The appointment of the Inspector General of Police should be ratified by Parliament to promote professionalism in service delivery, says a law student at Zambia Open University Stanley Banda.
He said to leave the appointment to the President alone was a sure recipe of compromise since the IG’s loyalty would be to the appointing authority.
Mr. Banda was speaking during a one day Youth Dialogue Workshop on the Public Order Act which was hosted by the Young African Leaders Initiative (YALI) Secretariat inLusaka.
He said Police were in the habit of abusing the POA in order to protect their jobs and maintain favours with the President.
“It’s like this law was made against the people opposing government, and the police are protected by the power that be. The IG is only safe as long as they are in good standing with the President,” he said.
Mr. Banda said the IG was at the mercy of the appointing officer, who is the President, as he had the power to hire and fire.
“The President can appoint the IG but Parliament should ratify the position which makes the police answerable to the House,” Mr. Banda said.
He explained that the police were directly involved with the public and should be answerable to the people through Parliament.
Speaking at the same gathering Transparency International Zambia (TIZ) Legal Officer Francis Mwale said the republican constitution should be amended to address the Police Service as such instead of the current situation of a ‘police force’.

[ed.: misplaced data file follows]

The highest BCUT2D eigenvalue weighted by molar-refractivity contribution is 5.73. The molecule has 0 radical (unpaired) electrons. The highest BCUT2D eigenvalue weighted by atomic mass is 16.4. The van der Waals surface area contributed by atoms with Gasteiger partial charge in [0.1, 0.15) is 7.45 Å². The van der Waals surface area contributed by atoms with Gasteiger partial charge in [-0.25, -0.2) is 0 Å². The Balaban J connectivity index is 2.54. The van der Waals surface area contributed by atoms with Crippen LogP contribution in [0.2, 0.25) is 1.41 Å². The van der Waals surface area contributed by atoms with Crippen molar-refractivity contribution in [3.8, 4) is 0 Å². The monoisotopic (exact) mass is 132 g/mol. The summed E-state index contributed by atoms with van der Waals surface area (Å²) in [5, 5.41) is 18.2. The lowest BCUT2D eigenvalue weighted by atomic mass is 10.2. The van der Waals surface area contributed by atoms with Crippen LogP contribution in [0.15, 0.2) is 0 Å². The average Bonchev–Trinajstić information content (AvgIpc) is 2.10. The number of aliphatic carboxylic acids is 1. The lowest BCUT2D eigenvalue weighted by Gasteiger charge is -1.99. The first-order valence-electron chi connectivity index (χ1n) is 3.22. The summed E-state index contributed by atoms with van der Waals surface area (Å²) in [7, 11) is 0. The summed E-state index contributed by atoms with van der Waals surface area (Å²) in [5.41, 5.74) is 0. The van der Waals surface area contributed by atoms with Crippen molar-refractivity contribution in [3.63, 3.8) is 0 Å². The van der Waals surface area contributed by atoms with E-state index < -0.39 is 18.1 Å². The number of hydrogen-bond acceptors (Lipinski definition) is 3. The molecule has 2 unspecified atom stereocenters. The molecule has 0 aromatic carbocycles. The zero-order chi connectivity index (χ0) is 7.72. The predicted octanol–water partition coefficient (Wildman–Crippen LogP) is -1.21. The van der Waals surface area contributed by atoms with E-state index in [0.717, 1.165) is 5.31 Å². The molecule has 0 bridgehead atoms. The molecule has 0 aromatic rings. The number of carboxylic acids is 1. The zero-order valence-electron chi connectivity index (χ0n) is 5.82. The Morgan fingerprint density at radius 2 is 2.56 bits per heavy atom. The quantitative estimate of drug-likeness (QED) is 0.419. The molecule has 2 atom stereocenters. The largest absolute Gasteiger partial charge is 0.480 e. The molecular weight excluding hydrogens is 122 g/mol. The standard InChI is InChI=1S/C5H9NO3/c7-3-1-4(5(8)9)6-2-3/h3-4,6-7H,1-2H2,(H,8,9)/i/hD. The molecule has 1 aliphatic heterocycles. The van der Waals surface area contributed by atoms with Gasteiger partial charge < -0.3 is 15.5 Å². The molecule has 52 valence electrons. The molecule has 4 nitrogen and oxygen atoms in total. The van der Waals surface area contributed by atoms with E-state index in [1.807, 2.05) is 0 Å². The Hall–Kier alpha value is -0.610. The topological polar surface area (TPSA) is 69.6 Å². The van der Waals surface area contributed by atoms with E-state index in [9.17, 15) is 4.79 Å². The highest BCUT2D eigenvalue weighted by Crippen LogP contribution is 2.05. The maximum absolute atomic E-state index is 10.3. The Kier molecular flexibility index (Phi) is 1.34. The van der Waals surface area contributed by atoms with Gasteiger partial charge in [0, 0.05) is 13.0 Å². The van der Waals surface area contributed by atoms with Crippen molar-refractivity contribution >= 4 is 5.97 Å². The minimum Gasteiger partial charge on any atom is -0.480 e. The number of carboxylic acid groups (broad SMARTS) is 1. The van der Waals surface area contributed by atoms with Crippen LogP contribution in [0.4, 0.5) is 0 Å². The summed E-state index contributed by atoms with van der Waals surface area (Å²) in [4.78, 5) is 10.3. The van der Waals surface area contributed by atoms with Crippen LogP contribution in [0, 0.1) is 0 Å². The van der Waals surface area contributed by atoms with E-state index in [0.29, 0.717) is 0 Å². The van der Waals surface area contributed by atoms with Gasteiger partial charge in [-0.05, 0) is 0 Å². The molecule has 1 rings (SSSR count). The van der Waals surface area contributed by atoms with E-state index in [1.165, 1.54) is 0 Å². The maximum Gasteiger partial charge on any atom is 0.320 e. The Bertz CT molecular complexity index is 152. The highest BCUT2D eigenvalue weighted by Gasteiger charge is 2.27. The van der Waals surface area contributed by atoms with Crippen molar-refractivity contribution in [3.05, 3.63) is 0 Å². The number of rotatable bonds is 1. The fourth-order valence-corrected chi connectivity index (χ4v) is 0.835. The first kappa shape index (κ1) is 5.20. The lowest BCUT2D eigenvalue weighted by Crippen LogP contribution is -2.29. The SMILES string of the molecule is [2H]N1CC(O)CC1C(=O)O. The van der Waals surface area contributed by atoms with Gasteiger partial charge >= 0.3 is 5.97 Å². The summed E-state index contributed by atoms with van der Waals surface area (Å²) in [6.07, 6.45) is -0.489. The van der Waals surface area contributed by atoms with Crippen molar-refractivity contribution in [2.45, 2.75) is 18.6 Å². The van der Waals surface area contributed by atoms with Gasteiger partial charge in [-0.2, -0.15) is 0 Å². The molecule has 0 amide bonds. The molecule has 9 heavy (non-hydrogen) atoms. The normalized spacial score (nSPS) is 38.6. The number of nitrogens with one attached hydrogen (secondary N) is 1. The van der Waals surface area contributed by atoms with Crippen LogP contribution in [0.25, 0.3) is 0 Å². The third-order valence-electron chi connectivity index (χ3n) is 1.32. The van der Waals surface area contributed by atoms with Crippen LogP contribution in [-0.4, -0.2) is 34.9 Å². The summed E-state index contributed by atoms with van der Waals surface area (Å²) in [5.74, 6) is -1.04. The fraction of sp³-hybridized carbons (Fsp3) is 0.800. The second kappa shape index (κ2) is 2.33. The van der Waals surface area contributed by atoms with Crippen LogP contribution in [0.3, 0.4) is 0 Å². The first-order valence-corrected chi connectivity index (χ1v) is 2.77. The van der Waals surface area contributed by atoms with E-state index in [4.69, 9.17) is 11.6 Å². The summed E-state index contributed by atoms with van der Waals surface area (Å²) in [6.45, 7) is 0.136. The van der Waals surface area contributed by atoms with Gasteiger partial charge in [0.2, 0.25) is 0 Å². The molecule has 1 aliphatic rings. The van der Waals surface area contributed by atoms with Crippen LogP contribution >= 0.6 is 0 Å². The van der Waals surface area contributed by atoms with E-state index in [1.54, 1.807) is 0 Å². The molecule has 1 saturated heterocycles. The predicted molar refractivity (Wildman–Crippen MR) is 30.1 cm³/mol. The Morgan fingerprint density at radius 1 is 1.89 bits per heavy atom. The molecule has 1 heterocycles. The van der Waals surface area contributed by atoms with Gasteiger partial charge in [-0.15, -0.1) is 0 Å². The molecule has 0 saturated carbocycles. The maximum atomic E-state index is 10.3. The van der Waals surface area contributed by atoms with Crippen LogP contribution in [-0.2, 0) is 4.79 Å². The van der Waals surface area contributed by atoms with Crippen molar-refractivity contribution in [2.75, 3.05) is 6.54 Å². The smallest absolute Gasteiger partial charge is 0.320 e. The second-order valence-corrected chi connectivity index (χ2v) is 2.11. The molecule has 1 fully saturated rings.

“Police operations are prescribed in the Constitution and if the law of the land describes the law enforcers as a ‘force’, it is no wonder there is brutality, they use the force in the constitution in their daily operations except that it is more against the opposition than government sympathisers,” Mr. Mwale added.
The youth dialogue included participating students from the Evelyn Hone College, National Institute for Public Administration (NIPA), the University of Lusaka (UNILAS) and the Zambia Open University.
Others included good governance organisations represented by Youth Governance Alliance (YOGA), Operation Young Vote (OYV) and the Youth for Transparency and Integrity (YTI)